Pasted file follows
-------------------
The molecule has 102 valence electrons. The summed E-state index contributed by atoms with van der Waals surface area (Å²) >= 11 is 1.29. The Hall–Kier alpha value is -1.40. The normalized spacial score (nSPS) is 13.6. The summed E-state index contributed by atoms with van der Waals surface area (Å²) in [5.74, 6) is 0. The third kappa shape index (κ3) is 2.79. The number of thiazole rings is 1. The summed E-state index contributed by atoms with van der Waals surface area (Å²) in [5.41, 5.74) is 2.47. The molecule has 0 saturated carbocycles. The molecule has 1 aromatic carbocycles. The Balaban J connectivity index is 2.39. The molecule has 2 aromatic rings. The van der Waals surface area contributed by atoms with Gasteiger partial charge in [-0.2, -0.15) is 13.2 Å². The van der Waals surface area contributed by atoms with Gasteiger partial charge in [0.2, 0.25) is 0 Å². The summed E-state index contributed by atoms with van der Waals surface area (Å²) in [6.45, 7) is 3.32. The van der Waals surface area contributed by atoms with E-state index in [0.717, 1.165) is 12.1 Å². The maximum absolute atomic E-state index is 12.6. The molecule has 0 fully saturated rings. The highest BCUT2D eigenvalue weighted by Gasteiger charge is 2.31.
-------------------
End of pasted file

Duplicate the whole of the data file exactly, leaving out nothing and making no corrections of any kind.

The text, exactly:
The molecule has 102 valence electrons. The summed E-state index contributed by atoms with van der Waals surface area (Å²) >= 11 is 1.29. The Hall–Kier alpha value is -1.40. The normalized spacial score (nSPS) is 13.6. The summed E-state index contributed by atoms with van der Waals surface area (Å²) in [5.74, 6) is 0. The third kappa shape index (κ3) is 2.79. The number of thiazole rings is 1. The summed E-state index contributed by atoms with van der Waals surface area (Å²) in [5.41, 5.74) is 2.47. The molecule has 0 saturated carbocycles. The molecule has 1 aromatic carbocycles. The Balaban J connectivity index is 2.39. The molecule has 2 aromatic rings. The van der Waals surface area contributed by atoms with Gasteiger partial charge in [-0.2, -0.15) is 13.2 Å². The van der Waals surface area contributed by atoms with Gasteiger partial charge in [0.2, 0.25) is 0 Å². The summed E-state index contributed by atoms with van der Waals surface area (Å²) in [6.45, 7) is 3.32. The van der Waals surface area contributed by atoms with E-state index in [0.717, 1.165) is 12.1 Å². The maximum absolute atomic E-state index is 12.6. The molecule has 0 fully saturated rings. The highest BCUT2D eigenvalue weighted by Gasteiger charge is 2.31.